Day 2 : Oral Presentations (Theme: Curriculum - Teaching & Learning)

Event Title

Skills training of junior medical students: can peer-teaching be the solution?

Location

Lecture Hall 3

Start Date

27-1-2013 8:50 AM

Abstract

Introduction and background: The system-based curriculum of the medical college of Alzaeim Alazhari University (Sudan) entails early skills training for preclerckship students. Teaching the junior students by the clinical staff, increases demands on the trained clinical staff, and this cannot be solved by part time teachers, due to the poor financial incentives offered.

Aim and objectives: Our aim was to verify the feasibility of implementing a peer-teaching model for skills training of junior students and to establish whether peer-teaching can overcome the shortage of trained clinical staff, is accepted by junior students and helps solving the problem of skills training. Methodology Eight out of the sixteen selected and trained peer-tutors participated in teaching selected skills to the second- year students (no 144). All the three sessions were prepared , conducted and implemented by peer-tutors. The effectiveness of the experience was evaluated by an OSCE and two questionnaires.

Results: Learners received the peer-teaching favourably. The perception of the peer-teaching model by students was high and they recommended continuation of peer-teaching. The performance of the tutees was good to excellent. Peer-tutors also enjoyed and benefited from the intervention without affecting their learning.

Conclusion: Peer-teaching is effective and beneficial for both tutors and tutees, in resources limited- context. It can be used to solve the problem of skills training of the junior students, and be the solution of the shortage and increased demands on the trained clinical teachers. Key words: peer-teaching, junior medical students, skills training.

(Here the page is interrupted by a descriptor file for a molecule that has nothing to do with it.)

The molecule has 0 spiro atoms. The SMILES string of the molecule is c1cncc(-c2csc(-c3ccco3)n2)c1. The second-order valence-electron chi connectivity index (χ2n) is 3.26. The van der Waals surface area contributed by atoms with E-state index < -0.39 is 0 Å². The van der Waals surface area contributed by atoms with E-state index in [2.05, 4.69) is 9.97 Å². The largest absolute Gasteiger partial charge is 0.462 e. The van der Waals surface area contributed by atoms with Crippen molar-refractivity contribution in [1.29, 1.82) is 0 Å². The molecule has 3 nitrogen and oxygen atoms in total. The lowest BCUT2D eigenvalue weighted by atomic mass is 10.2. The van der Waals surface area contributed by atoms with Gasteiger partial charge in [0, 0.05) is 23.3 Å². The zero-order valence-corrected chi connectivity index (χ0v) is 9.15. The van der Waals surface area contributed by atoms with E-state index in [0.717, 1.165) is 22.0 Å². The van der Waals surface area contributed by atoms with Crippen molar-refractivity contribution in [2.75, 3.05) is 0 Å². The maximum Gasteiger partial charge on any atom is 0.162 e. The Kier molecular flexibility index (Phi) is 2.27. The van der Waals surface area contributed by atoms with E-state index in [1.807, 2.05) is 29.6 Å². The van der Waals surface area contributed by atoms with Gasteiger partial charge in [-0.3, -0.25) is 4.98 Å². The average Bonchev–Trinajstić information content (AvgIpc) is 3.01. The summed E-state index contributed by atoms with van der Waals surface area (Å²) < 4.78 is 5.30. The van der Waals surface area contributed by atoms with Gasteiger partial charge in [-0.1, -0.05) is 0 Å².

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Jan 27th, 8:50 AM Jan 27th, 9:00 AM

Skills training of junior medical students: can peer-teaching be the solution?

Lecture Hall 3

Introduction and background: The system-based curriculum of the medical college of Alzaeim Alazhari University (Sudan) entails early skills training for preclerckship students. Teaching the junior students by the clinical staff, increases demands on the trained clinical staff, and this cannot be solved by part time teachers, due to the poor financial incentives offered.

Aim and objectives: Our aim was to verify the feasibility of implementing a peer-teaching model for skills training of junior students and to establish whether peer-teaching can overcome the shortage of trained clinical staff, is accepted by junior students and helps solving the problem of skills training. Methodology Eight out of the sixteen selected and trained peer-tutors participated in teaching selected skills to the second- year students (no 144). All the three sessions were prepared , conducted and implemented by peer-tutors. The effectiveness of the experience was evaluated by an OSCE and two questionnaires.

Results: Learners received the peer-teaching favourably. The perception of the peer-teaching model by students was high and they recommended continuation of peer-teaching. The performance of the tutees was good to excellent. Peer-tutors also enjoyed and benefited from the intervention without affecting their learning.

Conclusion: Peer-teaching is effective and beneficial for both tutors and tutees, in resources limited- context. It can be used to solve the problem of skills training of the junior students, and be the solution of the shortage and increased demands on the trained clinical teachers. Key words: peer-teaching, junior medical students, skills training.